1. Stephen Edwin King
Stephen Edwin King (born September 21, 1947) is an American author of contemporary horror, supernatural fiction, suspense, science fiction, and fantasy. His books have sold more than 350 million copies, many of which have been adapted into feature films, miniseries, television shows, and comic books. King has published 54 novels, including seven under the pen name Richard Bachman, and six non-fiction books. He has written nearly 200 short stories, most of which have been collected in book collections. Many of his stories are set in his home state of Maine. His novella Rita Hayworth and Shawshank Redemption was the basis for the movie The Shawshank Redemption which is widely regarded as one of the greatest films of all time.
2. J.R.R. Tolkien
John Ronald Reuel Tolkien (3 January 1892 – 2 September 1973), known by his pen name J. R. R. Tolkien, was an English writer, poet, philologist, and university professor who is best known as the author of the classic high-fantasy works The Hobbit, The Lord of the Rings, and The Silmarillion.
3. Charles Dickens
Charles John Huffam Dickens (7 February 1812 – 9 June 1870) was an English writer and social critic. He created some of the world’s best-known fictional characters and is regarded as the greatest novelist of the Victorian era. His works enjoyed unprecedented popularity during his lifetime, and by the twentieth century critics and scholars had recognised him as a literary genius. His novels and short stories enjoy lasting popularity.
4. J. K. Rowling
Joanne “Jo” Rowling, OBE, FRSL (born 31 July 1965), pen names J. K. Rowling and Robert Galbraith, is a British novelist, screenwriter and film producer best known as the author of the Harry Potter fantasy series. The books have gained worldwide attention, won multiple awards, and sold more than 400 million copies. They have become the best-selling book series in history and been the basis for a series of films over which Rowling had overall approval on the scripts and maintained creative control by serving as a producer on the final instalment.
5. Fyodor Dostoyevsky
Fyodor Mikhailovich Dostoyevsky (11 November 1821 – 9 February 1881), sometimes transliterated Dostoevsky, was a Russian novelist, short story writer, essayist, journalist and philosopher. Dostoyevsky’s literary works explore human psychology in the troubled political, social, and spiritual atmosphere of 19th-century Russia, and engage with a variety of philosophical and religious themes.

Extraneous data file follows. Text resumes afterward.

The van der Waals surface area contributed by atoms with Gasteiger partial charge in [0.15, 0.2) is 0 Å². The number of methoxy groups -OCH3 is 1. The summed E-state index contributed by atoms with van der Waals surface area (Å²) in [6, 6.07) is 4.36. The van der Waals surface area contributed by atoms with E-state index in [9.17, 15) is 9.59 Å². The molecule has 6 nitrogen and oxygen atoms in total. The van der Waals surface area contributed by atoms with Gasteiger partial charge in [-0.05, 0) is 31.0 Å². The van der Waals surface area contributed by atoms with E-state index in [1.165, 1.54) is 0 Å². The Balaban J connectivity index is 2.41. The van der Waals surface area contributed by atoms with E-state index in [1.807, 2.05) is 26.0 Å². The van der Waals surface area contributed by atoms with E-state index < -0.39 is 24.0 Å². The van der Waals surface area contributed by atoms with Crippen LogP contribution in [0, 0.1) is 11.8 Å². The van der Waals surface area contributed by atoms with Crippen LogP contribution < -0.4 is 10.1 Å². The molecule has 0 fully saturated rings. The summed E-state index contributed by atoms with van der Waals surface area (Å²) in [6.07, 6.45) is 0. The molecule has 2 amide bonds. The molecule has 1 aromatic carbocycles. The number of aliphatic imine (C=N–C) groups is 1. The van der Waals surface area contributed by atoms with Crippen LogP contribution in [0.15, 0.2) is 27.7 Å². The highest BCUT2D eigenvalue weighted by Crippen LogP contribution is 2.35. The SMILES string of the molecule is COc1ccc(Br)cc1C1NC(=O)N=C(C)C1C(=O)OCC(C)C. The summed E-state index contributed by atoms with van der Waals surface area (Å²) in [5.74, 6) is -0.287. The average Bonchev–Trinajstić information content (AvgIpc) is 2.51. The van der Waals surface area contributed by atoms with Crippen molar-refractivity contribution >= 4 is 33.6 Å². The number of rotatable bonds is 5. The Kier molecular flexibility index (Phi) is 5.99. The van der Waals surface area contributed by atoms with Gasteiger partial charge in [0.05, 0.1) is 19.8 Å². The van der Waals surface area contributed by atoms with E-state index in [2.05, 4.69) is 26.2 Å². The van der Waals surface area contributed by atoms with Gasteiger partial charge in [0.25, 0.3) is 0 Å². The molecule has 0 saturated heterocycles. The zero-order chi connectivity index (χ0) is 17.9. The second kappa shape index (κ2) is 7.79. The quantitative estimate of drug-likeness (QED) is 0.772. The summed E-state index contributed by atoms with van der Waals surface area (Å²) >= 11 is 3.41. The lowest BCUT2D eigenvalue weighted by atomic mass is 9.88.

6. Edgar Allan Poe
Edgar Allan Poe (January 19, 1809 – October 7, 1849) was an American writer, editor, and literary critic. Poe is best known for his poetry and short stories, particularly his tales of mystery and the macabre. He is widely regarded as a central figure of Romanticism in the United States and American literature as a whole, and he was one of the country’s earliest practitioners of the short story. Poe is generally considered the inventor of the detective fiction genre and is further credited with contributing to the emerging genre of science fiction. He was the first well-known American writer to try to earn a living through writing alone, resulting in a financially difficult life and career.
7. C. S. Lewis
Clive Staples Lewis (29 November 1898 – 22 November 1963) was a British novelist, poet, academic, medievalist, literary critic, essayist, lay theologian, broadcaster, lecturer, and Christian apologist. He held academic positions at both Oxford University (Magdalen College), 1925–54, and Cambridge University (Magdalene College), 1954–63. He is best known for his fictional work, especially The Screwtape Letters, The Chronicles of Narnia, and The Space Trilogy, and for his non-fiction Christian apologetics, such as Mere Christianity, Miracles, and The Problem of Pain.
8. Roald Dahl
Roald Dahl (13 September 1916 – 23 November 1990) was a British novelist, short story writer, poet, screenwriter, and fighter pilot. His books have sold more than 250 million copies worldwide. Born in Wales to Norwegian parents, Dahl served in the Royal Air Force during the Second World War, in which he became a flying ace and intelligence officer, rising to the rank of acting wing commander. He rose to prominence in the 1940s with works for both children and adults and he became one of the world’s best-selling authors.
9. Eric Arthur Blair
Eric Arthur Blair (25 June 1903 – 21 January 1950), who used the pen name George Orwell, was an English novelist, essayist, journalist and critic. His work is marked by lucid prose, awareness of social injustice, opposition to totalitarianism, and outspoken support of democratic socialism. Orwell wrote literary criticism, poetry, fiction, and polemical journalism. He is perhaps best known for his dystopian novel Nineteen Eighty-Four (published in 1949) and the allegorical novella Animal Farm (1945).
10. Leo Tolstoy
Count Lev Nikolayevich Tolstoy ( 9 September [O.S. 28 August] 1828 – 20 November [O.S. 7 November] 1910), usually referred to in English as Leo Tolstoy, was a Russian writer who is regarded as one of the greatest authors of all time.
Born to an aristocratic Russian family in 1828, he is best known for the novels War and Peace (1869) and Anna Karenina (1877), often cited as pinnacles of realist fiction. He first achieved literary acclaim in his twenties with his semi-autobiographical trilogy, Childhood, Boyhood, and Youth (1852–1856), and Sevastopol Sketches (1855), based upon his experiences in the Crimean War. Tolstoy’s fiction includes dozens of short stories and several novellas such as The Death of Ivan Ilyich, Family Happiness, and Hadji Murad. He also wrote plays and numerous philosophical essays.